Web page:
Cruising with Robert Louis Stevenson: Travel, Narrative, and the Colonial Body
Cruising with Robert Louis Stevenson: Travel, Narrative, and the Colonial Body is the first book-length study about the influence of travel on Robert Louis Stevenson’s writings, both fiction and nonfiction. Within the contexts of late-Victorian imperialism and ethnographic discourse, the book offers original close readings of individual works by Stevenson while bringing new theoretical insights to bear on the relationship between travel, authorship, and gender identity.
Oliver S. Buckton develops “cruising” as a critical term, linking Stevenson’s leisurely mode of travel with the striking narrative motifs of disruption and fragmentation that characterize his writings. Buckton follows Stevenson’s career from his early travel books to show how Stevenson’s major works of fiction, such as Treasure Island, Kidnapped, and The Ebb-Tide, derive from the innovative techniques and materials Stevenson acquired on his global travels.
Exploring Stevenson’s pivotal role in the revival of “romance” in the late nineteenth century, Cruising with Robert Louis Stevenson highlights Stevenson’s treatment of the human body as part of his resistance to realism, arguing that the energies and desires released by travel are often routed through resistant or comic corporeal figures. Buckton also focuses on Stevenson’s writing about the South Seas, arguing that his groundbreaking critiques of European colonialism are formed in awareness of the fragility and desirability of Polynesian bodies and landscapes.
Cruising with Robert Louis Stevenson will be indispensable to all admirers of Stevenson as well as of great interest to readers of travel writing, Victorian ethnography, gender studies, and literary criticism.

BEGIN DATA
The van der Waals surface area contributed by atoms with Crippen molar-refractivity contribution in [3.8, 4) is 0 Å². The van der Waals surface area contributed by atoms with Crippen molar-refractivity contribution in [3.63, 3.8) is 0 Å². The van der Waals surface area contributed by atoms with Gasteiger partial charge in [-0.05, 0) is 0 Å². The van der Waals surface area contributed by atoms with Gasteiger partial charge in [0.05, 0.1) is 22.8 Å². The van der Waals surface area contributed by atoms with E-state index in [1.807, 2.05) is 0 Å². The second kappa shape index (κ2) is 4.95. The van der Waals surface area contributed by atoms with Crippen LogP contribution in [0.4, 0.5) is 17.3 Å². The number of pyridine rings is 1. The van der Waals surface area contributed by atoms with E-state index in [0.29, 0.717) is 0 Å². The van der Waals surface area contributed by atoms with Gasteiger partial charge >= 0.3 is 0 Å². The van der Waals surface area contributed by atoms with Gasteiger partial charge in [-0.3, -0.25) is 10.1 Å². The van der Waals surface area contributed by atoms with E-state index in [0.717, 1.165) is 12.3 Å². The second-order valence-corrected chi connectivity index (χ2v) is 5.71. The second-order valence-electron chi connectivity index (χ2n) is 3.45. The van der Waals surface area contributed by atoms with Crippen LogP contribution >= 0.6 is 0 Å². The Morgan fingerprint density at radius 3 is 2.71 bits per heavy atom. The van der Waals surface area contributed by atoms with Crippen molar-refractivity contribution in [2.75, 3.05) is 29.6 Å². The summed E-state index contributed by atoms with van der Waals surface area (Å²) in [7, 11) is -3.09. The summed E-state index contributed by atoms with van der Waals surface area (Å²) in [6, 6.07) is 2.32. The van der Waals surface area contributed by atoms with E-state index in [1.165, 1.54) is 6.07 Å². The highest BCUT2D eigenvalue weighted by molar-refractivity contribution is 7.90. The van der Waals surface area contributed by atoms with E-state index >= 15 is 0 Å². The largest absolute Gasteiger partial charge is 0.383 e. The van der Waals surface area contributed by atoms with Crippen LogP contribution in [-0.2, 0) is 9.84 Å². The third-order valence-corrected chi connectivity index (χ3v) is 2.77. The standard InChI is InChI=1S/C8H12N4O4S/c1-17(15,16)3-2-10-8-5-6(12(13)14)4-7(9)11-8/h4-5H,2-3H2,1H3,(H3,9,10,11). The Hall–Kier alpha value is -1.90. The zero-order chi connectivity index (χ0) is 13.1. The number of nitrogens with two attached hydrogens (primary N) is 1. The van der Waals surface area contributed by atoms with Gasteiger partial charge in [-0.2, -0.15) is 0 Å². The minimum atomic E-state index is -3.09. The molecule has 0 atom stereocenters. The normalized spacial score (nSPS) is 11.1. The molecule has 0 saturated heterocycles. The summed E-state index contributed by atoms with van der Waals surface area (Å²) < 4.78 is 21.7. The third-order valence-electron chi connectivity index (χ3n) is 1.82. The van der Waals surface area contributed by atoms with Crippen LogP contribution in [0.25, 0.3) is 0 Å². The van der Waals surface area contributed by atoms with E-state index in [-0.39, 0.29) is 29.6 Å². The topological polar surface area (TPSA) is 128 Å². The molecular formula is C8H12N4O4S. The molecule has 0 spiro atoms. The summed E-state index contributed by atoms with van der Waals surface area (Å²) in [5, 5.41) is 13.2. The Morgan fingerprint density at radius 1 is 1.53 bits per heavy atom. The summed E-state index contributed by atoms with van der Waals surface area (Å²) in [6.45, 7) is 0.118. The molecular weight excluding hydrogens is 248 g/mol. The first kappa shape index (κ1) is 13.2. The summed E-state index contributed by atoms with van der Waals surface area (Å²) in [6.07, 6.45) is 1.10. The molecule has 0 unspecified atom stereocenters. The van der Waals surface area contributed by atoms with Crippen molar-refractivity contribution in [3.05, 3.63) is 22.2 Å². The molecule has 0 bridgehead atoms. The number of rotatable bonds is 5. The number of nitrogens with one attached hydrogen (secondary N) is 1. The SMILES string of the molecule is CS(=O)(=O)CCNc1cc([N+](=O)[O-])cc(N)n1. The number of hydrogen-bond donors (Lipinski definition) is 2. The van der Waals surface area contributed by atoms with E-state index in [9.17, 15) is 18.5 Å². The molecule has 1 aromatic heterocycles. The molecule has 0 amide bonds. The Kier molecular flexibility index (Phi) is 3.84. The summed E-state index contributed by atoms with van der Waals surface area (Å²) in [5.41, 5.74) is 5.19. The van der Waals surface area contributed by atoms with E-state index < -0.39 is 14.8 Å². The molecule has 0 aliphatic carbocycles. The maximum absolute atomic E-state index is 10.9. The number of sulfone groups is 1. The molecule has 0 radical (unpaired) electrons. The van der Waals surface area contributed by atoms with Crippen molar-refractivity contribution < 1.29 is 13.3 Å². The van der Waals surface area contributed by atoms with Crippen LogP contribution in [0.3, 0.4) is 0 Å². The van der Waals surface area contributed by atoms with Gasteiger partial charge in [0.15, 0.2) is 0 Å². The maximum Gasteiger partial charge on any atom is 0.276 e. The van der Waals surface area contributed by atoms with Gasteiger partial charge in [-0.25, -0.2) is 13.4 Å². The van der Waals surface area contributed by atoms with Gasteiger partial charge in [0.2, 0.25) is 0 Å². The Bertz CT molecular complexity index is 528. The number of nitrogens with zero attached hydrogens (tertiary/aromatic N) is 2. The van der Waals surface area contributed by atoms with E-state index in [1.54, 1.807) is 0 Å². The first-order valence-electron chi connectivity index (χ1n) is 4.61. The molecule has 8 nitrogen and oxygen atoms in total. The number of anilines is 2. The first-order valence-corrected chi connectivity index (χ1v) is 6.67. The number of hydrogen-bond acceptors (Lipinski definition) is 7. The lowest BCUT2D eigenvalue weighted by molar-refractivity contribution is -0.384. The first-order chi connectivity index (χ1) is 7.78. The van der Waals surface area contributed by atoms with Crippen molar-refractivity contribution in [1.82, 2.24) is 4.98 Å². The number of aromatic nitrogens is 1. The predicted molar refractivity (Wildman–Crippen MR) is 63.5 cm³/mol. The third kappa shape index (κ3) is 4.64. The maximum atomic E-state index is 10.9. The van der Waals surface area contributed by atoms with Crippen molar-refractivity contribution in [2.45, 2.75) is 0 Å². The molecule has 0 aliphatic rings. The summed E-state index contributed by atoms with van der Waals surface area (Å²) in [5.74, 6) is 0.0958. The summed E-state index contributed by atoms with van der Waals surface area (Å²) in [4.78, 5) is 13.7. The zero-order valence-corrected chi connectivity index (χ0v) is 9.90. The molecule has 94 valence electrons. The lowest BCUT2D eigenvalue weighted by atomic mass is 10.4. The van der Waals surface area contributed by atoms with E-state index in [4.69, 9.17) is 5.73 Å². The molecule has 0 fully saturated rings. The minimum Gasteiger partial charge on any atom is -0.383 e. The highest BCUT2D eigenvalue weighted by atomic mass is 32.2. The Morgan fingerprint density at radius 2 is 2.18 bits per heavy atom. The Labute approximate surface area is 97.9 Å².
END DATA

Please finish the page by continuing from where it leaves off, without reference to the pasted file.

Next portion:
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Chapter One Reanimating Stevensons Corpus
Chapter Two The Beast in the Mountains
Chapter Three Faithful to his map
Chapter Four Mr BetwixtandBetween
Chapter Five A quarry of materials
Chapter Six Buridans donkey
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adventure aﬀection Alan’s Appin murder argues Attwater Attwater’s Beach of Falesá beast body British buried Case’s chapter character closure Colley colonial Colvin commodity-text conﬂict corpse Critical Heritage cruising culture Daly David Balfour deﬁned desire diﬀerence diﬃculty discourse donkey Ebb-Tide Edinburgh eﬀect European Fanny ﬁction ﬁctional ﬁgure ﬁgurehead ﬁnal ﬁnd ﬁrst Footnote Henry James Herrick identiﬁed identity imperial inﬂuence Inland Voyage Jacobite Jekyll journey Keola Kidnapped literary Lloyd Osbourne Maixner male Master of Ballantrae Mataafa material McLynn Menikoﬀ missionary Modestine narrator native nonﬁction novel oﬀ oﬀers Paciﬁc pleasure plot political Polynesian proﬁt racial reader reanimation reference reﬂects Robert Louis Stevenson role romance Samoa Scotland sexual Sidney Colvin signiﬁcant Signiﬁcantly son’s South Seas letters speciﬁc Steven Stevenson writes Stevenson’s narrative Stevenson’s travel story suﬀering suggests Symonds tale Tembinok textual tion travel writing Treasure Island University Press Victorian W. E. Henley Wiltshire Wiltshire’s Wrong Box wrote yarns